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After Spencer-Wendel, a celebrated journalist at the Palm Beach Post, learns of her diagnosis of ALS, more commonly known as Lou Gehrig's disease, she embarks on several adventures, traveling to several countries and sharing special experiences with loved ones. One trip takes Spencer-Wendel and her 14-year-old daughter, Marina, to New York City’s Kleinfeld's Bridal to shop for Marina's future wedding dress - an occasion that Susan knows she will never see.
Co-written with Bret Witter, Until I Say Good-Bye is Spencer-Wendel's account of living a full life with humor, courage, and love, but also accepting death with grace and dignity. It's a celebration of life, a look into the face of death, and the effort we must make to show the people that we love and care about how very much they mean to us.
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By Bonny on 03-19-13
Until I Say Good-Bye is a paradox for me.
Let me start by saying that I am neither capable nor even allowed to pass judgement on such a personal memoir, thus Until I Say Good-Bye presents quite a paradox for me. If I could have given my perspective without first entering a rating, I would certainly have done so. I admire Susan Spencer-Wendel for many characteristics - her ability to live with ALS unflinchingly, her humor, grace, acceptance, desire, and perseverance in writing the book. The author states, "First and foremost, I wrote the book for my family and friends to have, to jog their memories after I'm gone." In this capacity, she succeeds immensely. In the face of her rapid neuromuscular decline until she is left with only the ability to type with her right thumb on her iphone, she manages to write this book with the help of Bret Witter.
The paradox for me is that I think this book is most successful as a very personal memoir, for the author's children, family, and friends, but the publication of this book, along with a movie deal, will allow Spencer-Wendel and her family the ability to "Live with joy. And die with joy, too.” This is such an intensely personal story that while I can admire the author, I don't think I can ever really understand her circumstances along with those of her family. It does serve as a reminder of how lucky most of us are, something which we will most likely not be able to acknowledge so personally until we experience our own unlucky circumstances.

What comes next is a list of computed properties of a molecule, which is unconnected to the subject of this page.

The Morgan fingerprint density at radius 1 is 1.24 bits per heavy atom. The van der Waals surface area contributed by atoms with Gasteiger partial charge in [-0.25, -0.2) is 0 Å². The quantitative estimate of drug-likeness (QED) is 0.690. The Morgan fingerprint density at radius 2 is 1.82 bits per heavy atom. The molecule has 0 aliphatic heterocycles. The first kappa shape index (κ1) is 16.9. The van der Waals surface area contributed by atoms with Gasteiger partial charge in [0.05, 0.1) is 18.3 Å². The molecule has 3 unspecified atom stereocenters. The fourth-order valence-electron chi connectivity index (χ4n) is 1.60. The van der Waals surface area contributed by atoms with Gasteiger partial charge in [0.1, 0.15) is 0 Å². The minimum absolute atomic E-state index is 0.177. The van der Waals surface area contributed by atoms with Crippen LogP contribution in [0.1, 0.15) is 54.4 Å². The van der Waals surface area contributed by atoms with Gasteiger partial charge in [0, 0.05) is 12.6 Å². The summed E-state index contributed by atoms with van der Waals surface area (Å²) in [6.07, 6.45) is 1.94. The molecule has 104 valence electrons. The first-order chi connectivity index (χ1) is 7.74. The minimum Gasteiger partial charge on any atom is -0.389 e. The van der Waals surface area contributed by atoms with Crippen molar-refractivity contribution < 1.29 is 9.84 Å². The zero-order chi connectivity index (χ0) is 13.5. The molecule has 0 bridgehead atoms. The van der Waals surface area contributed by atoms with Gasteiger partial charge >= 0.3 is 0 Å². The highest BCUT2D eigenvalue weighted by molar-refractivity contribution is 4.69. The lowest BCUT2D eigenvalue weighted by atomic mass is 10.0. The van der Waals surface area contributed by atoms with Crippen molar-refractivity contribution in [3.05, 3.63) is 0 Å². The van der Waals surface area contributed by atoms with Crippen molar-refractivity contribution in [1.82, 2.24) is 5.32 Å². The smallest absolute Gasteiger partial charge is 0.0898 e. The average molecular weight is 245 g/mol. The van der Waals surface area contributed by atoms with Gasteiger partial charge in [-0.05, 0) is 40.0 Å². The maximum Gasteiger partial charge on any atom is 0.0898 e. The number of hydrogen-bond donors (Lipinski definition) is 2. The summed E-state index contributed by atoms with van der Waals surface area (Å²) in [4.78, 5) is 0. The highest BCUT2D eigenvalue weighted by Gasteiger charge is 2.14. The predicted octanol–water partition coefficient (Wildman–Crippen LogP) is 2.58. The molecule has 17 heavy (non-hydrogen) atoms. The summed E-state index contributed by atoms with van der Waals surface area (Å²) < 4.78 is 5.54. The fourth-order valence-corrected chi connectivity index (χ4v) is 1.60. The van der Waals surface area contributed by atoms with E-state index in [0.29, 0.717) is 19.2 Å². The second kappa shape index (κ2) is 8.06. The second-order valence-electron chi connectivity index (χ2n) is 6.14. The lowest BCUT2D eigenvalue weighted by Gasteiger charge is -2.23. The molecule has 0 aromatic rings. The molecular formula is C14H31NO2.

8 of 9 people found this review helpful
By Gillian on 01-26-15
5-Star End of Life; 3-Star Book
Boy, do I feel bad giving somebody with ALS 3 stars, but, while this book had a quite a bit going for it, it did indeed have a few notable drawbacks.
First the drawbacks. It wanders and could've used somebody to draw in the threads tighter so it didn't feel like we were jumping from one epiphany/adventure/loving thought to another without proper segues.
Two: Sure, this is about Life, not Death, but the ALS is soooo sanitized, you'd think it was easy. I'm working on my second novel, and a character of mine has ALS, so all I know about it comes from research, and it is brutal. I certainly don't expect Susan to make her book all about her suffering (especially as this is something her children will be reading later), but perhaps she could've put in some more about how hard the illness is. Her children could only be that much prouder of her, and people with ALS (PALS), and their friends and families could use the inspiration she provided. She missed a chance there. Really, it comes off as easy. She travels. Easy. Carried on the beach. Easy. Eats all her favorite foods. Easy. She wants this/that/the other and her family says no? Well, she wants it, so they're gonna do it for her anyway.
It's only at the end where she needs help toileting, and that's only a blip on the radar without embarrassment. Communication is the one thing that is difficult. For a woman whose life was words, I expected more emotion I suppose. Then again, I'm just big into emotion, so make of it what you will.
The best part of this book is that this is a loving family, and an adopted woman fitting pieces together before she dies, saying yes to life as much as she can.
And Karen White, who BRUTALIZED "Daring Greatly," does an admirable job here.
This is a good, credit-worthy book, well worth the listen, just park some expectations by the door.
3 of 3 people found this review helpful